Report Reveals Millions of Student Loan Borrowers Eligible for Bankruptcy Discharge

A report that has been published by the Student Borrower Protection Center suggests that there are “tens of billions” of dollars in unpaid student loans that are eligible to be discharged via the bankruptcy process and that “industry schemes have robbed borrowers of their right to discharge.”

A copy of the report can be accessed by clicking here.

The report calls on state and federal lawmakers to “end this charade and deliver borrowers their rights.”

The assumption that student loans are not allowed to be discharged when filing for bankruptcy protection is “commonly held and widely repeated conception”: that is “false,” according to the report. The issue is over what defines a “private student loan,” according to the report. Loan products that do not meet the definition of a “qualified education loan,” are “not subject to the Bankruptcy Code’s generally restrictive treatment of qualified education loans in bankruptcy,” according to the report.

Many loans are branded as private student loans, but in fact do not meet the definition of a qualified education loan, and are this allowed to be discharged via bankruptcy, according to the report.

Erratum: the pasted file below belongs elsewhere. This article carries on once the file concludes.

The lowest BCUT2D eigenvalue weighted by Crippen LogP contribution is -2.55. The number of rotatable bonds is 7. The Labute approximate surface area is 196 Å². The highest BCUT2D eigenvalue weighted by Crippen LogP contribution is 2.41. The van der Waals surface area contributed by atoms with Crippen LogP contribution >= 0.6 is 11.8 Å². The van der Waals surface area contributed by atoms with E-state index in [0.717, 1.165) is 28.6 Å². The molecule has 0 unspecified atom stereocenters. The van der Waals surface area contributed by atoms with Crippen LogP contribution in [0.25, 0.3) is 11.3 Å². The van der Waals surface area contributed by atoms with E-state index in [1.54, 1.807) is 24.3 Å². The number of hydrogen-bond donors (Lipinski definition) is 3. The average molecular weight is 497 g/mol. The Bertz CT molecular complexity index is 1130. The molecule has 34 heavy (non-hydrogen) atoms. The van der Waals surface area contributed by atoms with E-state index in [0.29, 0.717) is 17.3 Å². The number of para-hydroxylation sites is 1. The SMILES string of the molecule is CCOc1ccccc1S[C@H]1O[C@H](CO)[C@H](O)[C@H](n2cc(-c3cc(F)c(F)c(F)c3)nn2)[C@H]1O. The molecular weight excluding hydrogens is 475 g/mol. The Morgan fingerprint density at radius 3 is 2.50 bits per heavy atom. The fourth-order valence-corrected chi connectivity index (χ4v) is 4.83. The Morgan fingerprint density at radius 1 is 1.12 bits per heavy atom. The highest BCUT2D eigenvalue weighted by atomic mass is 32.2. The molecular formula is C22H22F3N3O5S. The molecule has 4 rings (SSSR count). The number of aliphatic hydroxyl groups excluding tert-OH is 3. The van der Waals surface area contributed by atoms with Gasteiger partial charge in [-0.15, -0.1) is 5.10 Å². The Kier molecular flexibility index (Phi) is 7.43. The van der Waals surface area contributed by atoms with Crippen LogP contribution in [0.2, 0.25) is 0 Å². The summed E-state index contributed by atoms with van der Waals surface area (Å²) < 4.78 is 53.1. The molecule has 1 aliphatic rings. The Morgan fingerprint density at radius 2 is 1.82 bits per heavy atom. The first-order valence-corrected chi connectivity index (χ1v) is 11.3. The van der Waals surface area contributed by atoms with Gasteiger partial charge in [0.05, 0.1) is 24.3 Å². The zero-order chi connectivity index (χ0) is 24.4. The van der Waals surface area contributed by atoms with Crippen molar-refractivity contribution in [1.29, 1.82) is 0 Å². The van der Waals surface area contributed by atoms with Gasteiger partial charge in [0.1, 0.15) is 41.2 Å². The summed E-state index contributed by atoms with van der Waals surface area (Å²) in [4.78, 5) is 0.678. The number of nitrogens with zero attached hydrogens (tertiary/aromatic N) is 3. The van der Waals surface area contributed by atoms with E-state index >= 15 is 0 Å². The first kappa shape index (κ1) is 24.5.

Originators and servicers of student loans have “engaged in a startling array of illegal practices related to the marketing, servicing, and collection of presumptively dischargeable private student loans,” the report alleges. “Big banks and other private creditors have lied to borrowers about the availability of bankruptcy and have even continued to collect on the discharged debt from borrowers who have gone through the bankruptcy process. In doing so, these companies have collected potentially hundreds of millions of dollars of payments on debt that borrowers did not owe.”

The report estimates that as many as 2.6 million individuals have private student loans that would qualify for discharge via bankruptcy.

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